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DUN CROMORE, LOCH CROMORE, LEWIS
DUN CROMORE, LOCH CROMORE, LEWIS
BROCH (Late Iron Age to Post-Roman Iron Age - 100 BC to 800 AD)
CRANNOG? (Late Iron Age to Post-Roman Iron Age - 100 BC to 800 AD)
NB 40124 20698
NB42SW 2 4011 2068.
(NB 401 206) Dun Cromore (NR)
OS 6"map, Ross-shire, 2nd ed., (1899)
Dun Ban, Cromore - plan and elevations.
F W L Thomas 1890.
RCAHMS 1928, visited 1921.
Dun Cromore is an oval galleried dun, situated 50 yards from the west side of Loch Cromore.
The interior measures 52ft by 44ft within a wall containing cells and a gallery, the latter reported to have had a stair within it which led up to a third gallery, passing by a second. All these upper works have now been destroyed. An arc of walling forms a courtyard outside the entrance, to the NW.
R W Feachem 1963.
Dun Cromore, at NB 4011 2068, is as described by Feachem and planned by the RCAHMS. There is a submerged causeway from the dun to the west shore of the loch.
Visited by OS (N K B) 23 June 1969.
To ... the owners of the Monument known as 'Dun Cromore' (broch) situated on tan island in Loch Cromore, near Loch Erisort, Lewis, at the south entrance to the neck or narrowest part of siad Loch near its north end, said Dun Cromore being approximately 50 yards east-south-east of a promontory on the west shore at its nearest point and connected with said point by a submerged causeway with said causeway,
being the subjects indicated in red colour on the annexed plan and being part of the property known as Cromore Crofting Township ...
the Commissioners ... give you notice that it is their intention to include the Monument above specified in a list of monuments...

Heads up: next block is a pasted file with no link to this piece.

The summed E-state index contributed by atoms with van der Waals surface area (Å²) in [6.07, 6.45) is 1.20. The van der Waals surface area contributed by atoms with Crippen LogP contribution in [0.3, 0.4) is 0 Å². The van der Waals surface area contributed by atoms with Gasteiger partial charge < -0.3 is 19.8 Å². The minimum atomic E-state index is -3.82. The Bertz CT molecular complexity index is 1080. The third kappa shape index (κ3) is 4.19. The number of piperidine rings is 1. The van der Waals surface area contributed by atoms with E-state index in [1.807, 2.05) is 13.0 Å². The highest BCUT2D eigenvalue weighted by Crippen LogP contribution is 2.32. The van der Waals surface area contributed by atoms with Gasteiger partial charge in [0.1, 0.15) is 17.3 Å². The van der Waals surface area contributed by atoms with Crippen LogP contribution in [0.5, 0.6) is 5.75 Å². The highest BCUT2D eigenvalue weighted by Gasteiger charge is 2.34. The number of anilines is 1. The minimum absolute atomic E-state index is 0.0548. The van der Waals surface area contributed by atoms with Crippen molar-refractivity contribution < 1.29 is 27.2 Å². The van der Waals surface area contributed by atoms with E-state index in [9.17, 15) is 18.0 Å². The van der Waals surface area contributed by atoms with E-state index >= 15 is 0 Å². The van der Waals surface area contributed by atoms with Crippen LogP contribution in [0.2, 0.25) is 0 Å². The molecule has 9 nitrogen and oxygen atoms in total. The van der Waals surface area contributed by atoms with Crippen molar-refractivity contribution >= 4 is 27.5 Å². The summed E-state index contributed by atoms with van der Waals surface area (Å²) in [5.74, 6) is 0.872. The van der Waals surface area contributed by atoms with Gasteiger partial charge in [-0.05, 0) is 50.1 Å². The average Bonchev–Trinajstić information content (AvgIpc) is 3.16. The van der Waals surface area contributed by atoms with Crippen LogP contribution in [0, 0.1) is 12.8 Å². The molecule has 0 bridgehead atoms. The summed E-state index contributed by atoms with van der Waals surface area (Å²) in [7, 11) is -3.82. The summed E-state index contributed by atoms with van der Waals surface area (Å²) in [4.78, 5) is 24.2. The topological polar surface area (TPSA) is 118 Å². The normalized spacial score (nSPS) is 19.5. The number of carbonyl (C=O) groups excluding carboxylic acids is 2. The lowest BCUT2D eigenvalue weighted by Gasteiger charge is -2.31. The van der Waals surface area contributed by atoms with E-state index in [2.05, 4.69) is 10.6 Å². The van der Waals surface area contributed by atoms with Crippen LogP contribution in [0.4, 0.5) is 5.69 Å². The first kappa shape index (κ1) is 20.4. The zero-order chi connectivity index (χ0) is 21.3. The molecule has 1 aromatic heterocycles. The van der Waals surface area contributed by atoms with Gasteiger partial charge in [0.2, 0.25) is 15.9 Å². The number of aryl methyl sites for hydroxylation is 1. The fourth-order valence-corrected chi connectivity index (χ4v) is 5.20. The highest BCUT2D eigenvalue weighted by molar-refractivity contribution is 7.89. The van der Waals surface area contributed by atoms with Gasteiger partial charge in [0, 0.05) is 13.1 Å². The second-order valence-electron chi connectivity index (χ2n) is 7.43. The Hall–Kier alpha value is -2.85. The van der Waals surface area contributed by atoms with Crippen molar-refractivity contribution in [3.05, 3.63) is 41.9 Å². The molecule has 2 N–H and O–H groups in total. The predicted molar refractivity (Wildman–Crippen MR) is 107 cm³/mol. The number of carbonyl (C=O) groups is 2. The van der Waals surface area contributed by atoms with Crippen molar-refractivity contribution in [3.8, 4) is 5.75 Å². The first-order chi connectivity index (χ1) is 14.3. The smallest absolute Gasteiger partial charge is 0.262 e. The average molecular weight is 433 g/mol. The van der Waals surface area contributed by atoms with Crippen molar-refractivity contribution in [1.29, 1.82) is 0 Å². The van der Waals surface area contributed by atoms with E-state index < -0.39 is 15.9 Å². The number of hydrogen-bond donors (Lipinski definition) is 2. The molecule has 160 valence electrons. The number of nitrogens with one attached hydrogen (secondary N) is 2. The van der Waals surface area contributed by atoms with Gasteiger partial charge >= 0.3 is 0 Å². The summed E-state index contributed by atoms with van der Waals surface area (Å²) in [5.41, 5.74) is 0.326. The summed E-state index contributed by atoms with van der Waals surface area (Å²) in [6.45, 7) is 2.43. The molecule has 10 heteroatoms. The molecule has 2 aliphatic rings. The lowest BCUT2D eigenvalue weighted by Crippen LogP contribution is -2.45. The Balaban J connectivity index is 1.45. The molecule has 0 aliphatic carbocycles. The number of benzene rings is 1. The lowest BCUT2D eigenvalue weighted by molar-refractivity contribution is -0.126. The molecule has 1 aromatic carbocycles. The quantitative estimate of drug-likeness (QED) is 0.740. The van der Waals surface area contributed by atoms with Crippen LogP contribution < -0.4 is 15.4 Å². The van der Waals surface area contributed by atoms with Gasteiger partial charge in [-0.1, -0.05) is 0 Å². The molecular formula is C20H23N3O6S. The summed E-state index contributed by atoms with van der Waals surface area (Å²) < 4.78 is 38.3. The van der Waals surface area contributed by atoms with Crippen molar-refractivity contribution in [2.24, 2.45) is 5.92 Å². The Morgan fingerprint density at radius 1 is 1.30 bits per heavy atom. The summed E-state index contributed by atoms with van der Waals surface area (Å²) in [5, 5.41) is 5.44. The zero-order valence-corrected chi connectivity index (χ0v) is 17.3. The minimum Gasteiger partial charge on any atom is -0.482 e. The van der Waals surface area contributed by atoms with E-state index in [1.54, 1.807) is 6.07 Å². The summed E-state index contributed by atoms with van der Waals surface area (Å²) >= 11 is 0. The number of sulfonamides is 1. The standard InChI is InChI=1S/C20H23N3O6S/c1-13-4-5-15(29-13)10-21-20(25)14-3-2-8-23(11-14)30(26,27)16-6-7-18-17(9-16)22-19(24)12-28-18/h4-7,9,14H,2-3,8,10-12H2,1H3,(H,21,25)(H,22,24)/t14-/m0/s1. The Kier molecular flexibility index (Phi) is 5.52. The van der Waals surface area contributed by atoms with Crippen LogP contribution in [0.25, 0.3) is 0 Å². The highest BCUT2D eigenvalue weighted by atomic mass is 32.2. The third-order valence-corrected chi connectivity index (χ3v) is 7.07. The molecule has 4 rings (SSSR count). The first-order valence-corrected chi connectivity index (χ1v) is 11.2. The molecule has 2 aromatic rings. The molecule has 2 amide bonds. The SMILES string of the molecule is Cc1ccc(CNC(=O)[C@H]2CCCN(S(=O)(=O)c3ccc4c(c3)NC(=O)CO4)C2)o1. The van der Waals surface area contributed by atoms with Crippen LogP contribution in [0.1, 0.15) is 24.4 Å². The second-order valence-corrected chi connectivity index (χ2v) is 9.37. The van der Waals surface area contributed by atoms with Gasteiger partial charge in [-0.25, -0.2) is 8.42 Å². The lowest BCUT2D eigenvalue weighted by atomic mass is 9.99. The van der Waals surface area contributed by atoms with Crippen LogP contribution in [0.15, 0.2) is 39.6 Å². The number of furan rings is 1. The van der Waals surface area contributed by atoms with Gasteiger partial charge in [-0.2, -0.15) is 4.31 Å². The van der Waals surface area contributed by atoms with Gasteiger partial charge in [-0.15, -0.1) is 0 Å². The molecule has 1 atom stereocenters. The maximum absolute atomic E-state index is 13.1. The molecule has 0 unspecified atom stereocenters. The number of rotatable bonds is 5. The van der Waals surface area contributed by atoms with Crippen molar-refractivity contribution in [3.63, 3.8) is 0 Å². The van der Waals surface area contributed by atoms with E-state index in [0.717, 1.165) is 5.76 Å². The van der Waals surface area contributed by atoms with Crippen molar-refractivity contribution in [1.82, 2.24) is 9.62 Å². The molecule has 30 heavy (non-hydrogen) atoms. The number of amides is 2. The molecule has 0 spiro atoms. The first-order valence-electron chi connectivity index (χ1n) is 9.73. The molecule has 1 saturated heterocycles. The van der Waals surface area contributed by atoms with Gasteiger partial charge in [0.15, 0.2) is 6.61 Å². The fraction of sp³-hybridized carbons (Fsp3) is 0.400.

The Dun is situated on a small island connected on the east side to mainland by a submerged staggered causeway. The structure is circular 4-5 metres in diameter standing to a height of about 3 metres. The interior is filled to almost wall height with topsoil, vegetation and collapsed internal subdivisions. The wall (sic) are very heavily encrusted with lichen but this should not be detrimental due to the igneous (sic) nature of the stone. The stonework is tight and well jointed, being dry built from stones split to rough blocks and stabilised with pinnings. On the NE there is evidence, by lesser lichen growth, of an area of re-consolidation.
Little is needed in terms of new consolidation; there is a small area of unstable stonework on the lower SW flank, and some loose areas at wall head level probably where it has been disturbed by visitors.
HS Architect's Report, 24.11.95
"Complex Atlantic Round House located on a man made? island close to the western shore of Loch Cromore. The remains of this island dun or broch stand up to two metres high on the east side. There is no sign of a visible causeway though the loch level is maintained at an artificially high level. There are signs of a number of submerged structures around the west and north sides of the site that may represent extramural buildings or possibly docks for small boats." (Burgess 2004, 125)
A guide to prehistoric Scotland, Publisher: B T Batsford, A Guide to Prehistoric Scotland. 182
Thomas, F. W. L.. 1890. 'On the duns of the Outer Hebrides', Archaeol Scot. Part No 5. 380-2
RCAHMCS. 1928. The Royal Commission on the Ancient and Historical Monuments and Constructions of Scotland. Ninth report with inventory of monuments and constructions in the Outer Hebrides, Skye and the Small Isles, Publisher: HMSO The RCAHMS 9th Report and Inventory: Outer Hebrides, Skye and the Small Isles. 11, No. 38
Chris Burgess, Northamptonshire Archaeology. 2004. Northamptonshire Archaeology Archaeological Survey and Evaluation of Eilean Chalium Chille and the Putative Site of the Seaforth Head Castle. Part No Loch Seaforth Head Gazeteer.
Information provided by Western Isles Council Sites & Monuments Record, January 2006.